When an adverb or adverbial appears in sentence-final position, it can be confusing to learners.
Some speakers of English accept (5a), but even they say that (5b) is unacceptable (This means that "in the 1990s" is a VP-adverb and not an S-adverb).

(5) a. I have lived in Tokyo in the 1990s.
b. In the 1990s, I [*have lived/lived] in Tokyo.
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Re: "Be about to .... when...", When?

Postby JaySee » Tue 02.10.2009 10:42 am

Morrow wrote:Note this:
The combination of be plus about plus a prepositional infinitive indicates the immediate future.
With the past of be it means that the action was interrupted, or was not brought to completion.


That's all fine and dandy, but I don't think the example sentence in my previous post is wrong (if there is a native speaker who begs to differ though, I stand corrected). I am not trying to argue that what you are writing is not true; I am merely saying that this interpretation is not the only possible one.

Putting strictly syntactic analysis aside, to me 1 / 3a and 3b have exactly the same kind of variable meaning, again depending on where the emphasis is put when speaking. When reading sentence 1, 3a or 3b in your post, I don't think you can judge with certainty whether or not you went on to answer the phone when she came in, making the sentence ambiguous without context in this sense.

Also, if not like this, how then would you suggest expressing that you were about to do A when B happened, but then you continued to do A anyway (that is, you weren't interrupted)?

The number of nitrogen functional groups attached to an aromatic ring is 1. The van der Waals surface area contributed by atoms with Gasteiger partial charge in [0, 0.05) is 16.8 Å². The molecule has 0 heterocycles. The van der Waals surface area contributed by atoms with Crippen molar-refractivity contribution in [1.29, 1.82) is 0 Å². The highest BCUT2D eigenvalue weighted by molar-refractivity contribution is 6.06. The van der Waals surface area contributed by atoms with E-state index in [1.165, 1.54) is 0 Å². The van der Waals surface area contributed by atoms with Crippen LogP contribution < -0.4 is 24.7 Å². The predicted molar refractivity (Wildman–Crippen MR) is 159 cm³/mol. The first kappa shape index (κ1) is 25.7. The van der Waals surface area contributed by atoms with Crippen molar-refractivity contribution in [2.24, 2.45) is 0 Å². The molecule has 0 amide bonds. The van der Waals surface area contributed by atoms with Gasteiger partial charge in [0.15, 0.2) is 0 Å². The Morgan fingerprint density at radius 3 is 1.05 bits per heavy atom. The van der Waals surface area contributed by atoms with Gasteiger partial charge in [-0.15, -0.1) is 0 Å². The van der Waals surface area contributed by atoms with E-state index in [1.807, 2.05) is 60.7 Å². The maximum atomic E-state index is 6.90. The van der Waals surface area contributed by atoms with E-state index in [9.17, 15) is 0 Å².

(On a side note, perhaps it might be advisable to not use linguistic terminology, as the majority of the people on this forum aren't trained linguists and will probably have problems understanding you when you're talking about things like "VP-adverbs" and "prepositional infinitives".)
Last edited by JaySee on Tue 02.10.2009 11:25 am, edited 1 time in total.
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Re: "Be about to .... when...", When?

Postby Yudan Taiteki » Tue 02.10.2009 10:51 am

I agree that it does not need to indicate interruption. Whether it indicates interruption or not is determined by the context.

(EDIT: However, after posting that I decided to search google for "was about to". Out of the first 50 hits, I only saw one hit that didn't indicate an interruption, so maybe the association is stronger than I think. I still think you can have a sentence like "She was about to start her speech when he finally came in" without interruption, but maybe not.)

(As for 5a and 5b, IMO the first example is unnatural unless "in the 1990s" is a modifier of "Tokyo" -- in other words, "I have lived in the 1990's Tokyo"; it's a pretty unlikely sentence but it sounds acceptable to me given the proper context. 5b doesn't work, although with "had lived" I would judge it ? instead of *.)
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Re: "Be about to .... when...", When?

Postby richvh » Tue 02.10.2009 10:59 am

As an example where "was about to...when" does not imply an interruption, "The movie was about to start when I entered the darkened theater."
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Re: "Be about to .... when...", When?

Postby Morrow » Wed 02.11.2009 8:39 am

Yudan Taiteki wrote:Out of the first 50 hits, I only saw one hit that didn't indicate an interruption, so maybe the association is stronger than I think. I still think you can have a sentence like "She was about to start her speech when he finally came in" without interruption, but maybe not.)


I appreciate your help and comments, Yudan Taiteki and richvh. My thanks also go to JaySee.
You have helped me have a better understanding. But I will refrain from asking here. After all, this is the thread of coco. And I had meant it as a kind of "booster" in the first place.

Thanks all